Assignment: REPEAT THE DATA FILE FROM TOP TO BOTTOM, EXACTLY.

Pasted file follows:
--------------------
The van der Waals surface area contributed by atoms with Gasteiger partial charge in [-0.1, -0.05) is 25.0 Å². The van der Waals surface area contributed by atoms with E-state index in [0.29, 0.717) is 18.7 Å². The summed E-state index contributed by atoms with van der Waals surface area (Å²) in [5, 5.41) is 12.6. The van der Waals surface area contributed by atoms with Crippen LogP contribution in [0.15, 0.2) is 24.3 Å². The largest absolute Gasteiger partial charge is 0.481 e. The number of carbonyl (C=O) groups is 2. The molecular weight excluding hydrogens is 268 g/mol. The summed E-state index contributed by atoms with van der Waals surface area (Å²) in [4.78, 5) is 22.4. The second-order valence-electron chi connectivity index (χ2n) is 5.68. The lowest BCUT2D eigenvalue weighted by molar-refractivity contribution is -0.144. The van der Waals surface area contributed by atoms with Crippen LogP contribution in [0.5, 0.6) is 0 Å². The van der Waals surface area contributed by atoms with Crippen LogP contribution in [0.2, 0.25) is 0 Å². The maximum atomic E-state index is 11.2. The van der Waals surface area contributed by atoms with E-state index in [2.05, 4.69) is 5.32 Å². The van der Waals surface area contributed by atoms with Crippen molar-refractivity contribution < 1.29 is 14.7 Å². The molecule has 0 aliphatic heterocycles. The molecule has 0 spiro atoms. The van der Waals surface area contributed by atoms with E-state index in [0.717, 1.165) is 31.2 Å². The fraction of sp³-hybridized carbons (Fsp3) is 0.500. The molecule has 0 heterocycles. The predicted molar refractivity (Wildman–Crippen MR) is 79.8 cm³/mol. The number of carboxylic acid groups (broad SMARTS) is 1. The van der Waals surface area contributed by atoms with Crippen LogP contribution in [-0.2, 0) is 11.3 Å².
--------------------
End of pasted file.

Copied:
The van der Waals surface area contributed by atoms with Gasteiger partial charge in [-0.1, -0.05) is 25.0 Å². The van der Waals surface area contributed by atoms with E-state index in [0.29, 0.717) is 18.7 Å². The summed E-state index contributed by atoms with van der Waals surface area (Å²) in [5, 5.41) is 12.6. The van der Waals surface area contributed by atoms with Crippen LogP contribution in [0.15, 0.2) is 24.3 Å². The largest absolute Gasteiger partial charge is 0.481 e. The number of carbonyl (C=O) groups is 2. The molecular weight excluding hydrogens is 268 g/mol. The summed E-state index contributed by atoms with van der Waals surface area (Å²) in [4.78, 5) is 22.4. The second-order valence-electron chi connectivity index (χ2n) is 5.68. The lowest BCUT2D eigenvalue weighted by molar-refractivity contribution is -0.144. The van der Waals surface area contributed by atoms with Crippen LogP contribution in [0.5, 0.6) is 0 Å². The van der Waals surface area contributed by atoms with Crippen LogP contribution in [0.2, 0.25) is 0 Å². The maximum atomic E-state index is 11.2. The van der Waals surface area contributed by atoms with E-state index in [2.05, 4.69) is 5.32 Å². The van der Waals surface area contributed by atoms with Crippen molar-refractivity contribution < 1.29 is 14.7 Å². The molecule has 0 aliphatic heterocycles. The molecule has 0 spiro atoms. The van der Waals surface area contributed by atoms with E-state index in [0.717, 1.165) is 31.2 Å². The fraction of sp³-hybridized carbons (Fsp3) is 0.500. The molecule has 0 heterocycles. The predicted molar refractivity (Wildman–Crippen MR) is 79.8 cm³/mol. The number of carboxylic acid groups (broad SMARTS) is 1. The van der Waals surface area contributed by atoms with Crippen LogP contribution in [-0.2, 0) is 11.3 Å².